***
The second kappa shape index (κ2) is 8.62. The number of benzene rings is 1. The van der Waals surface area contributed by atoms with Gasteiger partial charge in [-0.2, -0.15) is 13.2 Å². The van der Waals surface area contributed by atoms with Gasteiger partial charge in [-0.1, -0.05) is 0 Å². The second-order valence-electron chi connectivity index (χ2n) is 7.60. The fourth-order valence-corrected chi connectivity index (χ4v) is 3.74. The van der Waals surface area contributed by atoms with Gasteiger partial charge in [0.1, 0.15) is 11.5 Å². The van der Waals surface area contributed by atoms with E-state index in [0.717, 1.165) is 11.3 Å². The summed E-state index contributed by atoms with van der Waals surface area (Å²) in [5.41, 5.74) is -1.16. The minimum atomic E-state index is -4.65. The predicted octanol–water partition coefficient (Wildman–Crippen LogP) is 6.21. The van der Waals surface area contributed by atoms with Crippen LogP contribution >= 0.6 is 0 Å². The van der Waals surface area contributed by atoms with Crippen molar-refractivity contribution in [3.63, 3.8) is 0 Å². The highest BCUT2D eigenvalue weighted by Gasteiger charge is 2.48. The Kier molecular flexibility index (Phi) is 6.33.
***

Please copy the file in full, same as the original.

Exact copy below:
The second kappa shape index (κ2) is 8.62. The number of benzene rings is 1. The van der Waals surface area contributed by atoms with Gasteiger partial charge in [-0.2, -0.15) is 13.2 Å². The van der Waals surface area contributed by atoms with Gasteiger partial charge in [-0.1, -0.05) is 0 Å². The second-order valence-electron chi connectivity index (χ2n) is 7.60. The fourth-order valence-corrected chi connectivity index (χ4v) is 3.74. The van der Waals surface area contributed by atoms with Gasteiger partial charge in [0.1, 0.15) is 11.5 Å². The van der Waals surface area contributed by atoms with E-state index in [0.717, 1.165) is 11.3 Å². The summed E-state index contributed by atoms with van der Waals surface area (Å²) in [5.41, 5.74) is -1.16. The minimum atomic E-state index is -4.65. The predicted octanol–water partition coefficient (Wildman–Crippen LogP) is 6.21. The van der Waals surface area contributed by atoms with Crippen LogP contribution >= 0.6 is 0 Å². The van der Waals surface area contributed by atoms with Crippen molar-refractivity contribution in [3.63, 3.8) is 0 Å². The highest BCUT2D eigenvalue weighted by Gasteiger charge is 2.48. The Kier molecular flexibility index (Phi) is 6.33.